Paris Is Burning

1991

Paris Is Burning

Critics Consensus

Paris Is Burning dives into '80s transgender subculture, with the understated camera allowing this world to flourish and the people to speak (and dance) for themselves.

100%

TOMATOMETER

Total Count: 25

89%

Audience Score

User Ratings: 4,002
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Movie Info

Jennie Livingston's documentary offers a behind-the-scene glimpse at the golden age of New York "Drag Balls" where rival fashion houses come together to celebrate, vogue and compete for bragging rights. Shot between 1985 and 1989, the narrative inter-cuts between individual stories that chronicle the experiences of the African-American and Latino, gay and transgender subculture in a time when the city was consumed by the ideals of wealth and glamour.

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Critic Reviews for Paris Is Burning

All Critics (25) | Top Critics (6) | Fresh (25)

Audience Reviews for Paris Is Burning

  • Aug 08, 2014
    This documentary is a beautiful time capsule of the "ball" culture of late eighties drag culture. Not only does it show the performance aspect of these intricate and flawless drag shows, but also the AIDS fueled hysteria of the time, discrimination against gay people, and the fears and doubts of these one of a kind people. Since the film was released, many of the performers have died of AIDS related illnesses, and many of their trade secrets and views on life are only evident on the celluloid that this film was printed on. The subjects of this two year documentary are fascinating because of their candor and reverence for their craft. The film is both insightful in its depiction of ball culture and thoroughly entertaining for its depth and scope.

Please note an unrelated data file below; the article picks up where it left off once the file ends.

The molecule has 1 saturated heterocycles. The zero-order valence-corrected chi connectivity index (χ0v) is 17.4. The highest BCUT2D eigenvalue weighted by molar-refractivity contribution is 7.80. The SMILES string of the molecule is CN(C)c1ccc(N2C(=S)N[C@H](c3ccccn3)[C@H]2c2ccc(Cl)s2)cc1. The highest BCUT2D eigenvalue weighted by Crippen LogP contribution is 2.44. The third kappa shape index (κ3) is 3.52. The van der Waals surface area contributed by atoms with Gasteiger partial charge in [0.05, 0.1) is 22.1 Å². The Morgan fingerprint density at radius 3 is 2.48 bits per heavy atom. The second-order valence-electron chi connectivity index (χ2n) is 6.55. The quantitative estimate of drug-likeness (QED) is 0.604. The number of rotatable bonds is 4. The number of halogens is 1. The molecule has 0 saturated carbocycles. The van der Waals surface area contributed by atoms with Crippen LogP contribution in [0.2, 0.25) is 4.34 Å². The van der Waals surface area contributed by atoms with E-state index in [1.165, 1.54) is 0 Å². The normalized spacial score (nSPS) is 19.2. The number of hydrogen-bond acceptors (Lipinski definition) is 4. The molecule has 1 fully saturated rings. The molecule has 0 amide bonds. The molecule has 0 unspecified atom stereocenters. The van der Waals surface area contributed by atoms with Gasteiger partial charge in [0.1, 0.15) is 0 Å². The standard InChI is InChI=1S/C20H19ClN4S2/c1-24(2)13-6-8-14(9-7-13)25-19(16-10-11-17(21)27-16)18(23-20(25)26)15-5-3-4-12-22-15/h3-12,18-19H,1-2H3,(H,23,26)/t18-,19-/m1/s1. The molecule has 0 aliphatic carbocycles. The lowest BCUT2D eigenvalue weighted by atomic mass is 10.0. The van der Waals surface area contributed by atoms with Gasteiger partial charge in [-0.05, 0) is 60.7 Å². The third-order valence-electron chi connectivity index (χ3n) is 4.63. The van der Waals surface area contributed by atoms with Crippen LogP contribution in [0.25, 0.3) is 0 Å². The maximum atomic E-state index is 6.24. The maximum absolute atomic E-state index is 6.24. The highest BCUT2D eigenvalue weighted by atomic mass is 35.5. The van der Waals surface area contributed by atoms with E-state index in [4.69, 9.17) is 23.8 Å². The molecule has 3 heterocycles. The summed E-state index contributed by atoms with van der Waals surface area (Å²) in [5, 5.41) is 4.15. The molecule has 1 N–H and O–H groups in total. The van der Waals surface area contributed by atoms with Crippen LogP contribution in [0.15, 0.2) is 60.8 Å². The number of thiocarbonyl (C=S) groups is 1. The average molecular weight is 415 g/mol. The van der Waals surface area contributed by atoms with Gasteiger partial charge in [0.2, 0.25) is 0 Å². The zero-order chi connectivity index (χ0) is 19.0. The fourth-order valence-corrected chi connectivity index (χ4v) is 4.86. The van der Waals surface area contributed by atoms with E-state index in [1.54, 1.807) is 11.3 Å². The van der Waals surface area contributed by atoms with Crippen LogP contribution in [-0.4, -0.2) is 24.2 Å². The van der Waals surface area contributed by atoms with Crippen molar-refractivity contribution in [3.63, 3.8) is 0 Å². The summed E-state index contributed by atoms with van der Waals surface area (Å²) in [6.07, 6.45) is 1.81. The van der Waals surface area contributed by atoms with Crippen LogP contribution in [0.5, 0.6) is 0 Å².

Spencer S Super Reviewer
  • Jun 05, 2014
    As a revealing (and sad) portrait of this subculture of the 1980s, the film documents the balls, the "houses," "voguing" and a "realness" competition that raises some fascinating questions about what real means (gay men even appear teaching women to behave like "real" women).
    Carlos M Super Reviewer
  • May 21, 2013
    A timeless, classic LBGT film. Quite bold for its time...which I guess means it isn't exactly "timeless"....still....
    Christian C Super Reviewer
  • Jul 30, 2012
    This documentary focuses on the aspirations and culture of African American homosexuals and transsexuals. What is interesting about this subject is the depth of the culture. Filled with nuances and its own patois, gay and transsexual culture is remarkably complex, and the film exposes all. I can't say that I enjoyed the film because I've never been sitting in my apartment and thought, "Gee, I wonder what gay culture was like in the 80s." But that's not the film's fault. Overall, if you've ever been sitting in your apartment thinking, "Gee, I wonder what gay culture was like in the 80s," then this is the film for you.
    Jim H Super Reviewer

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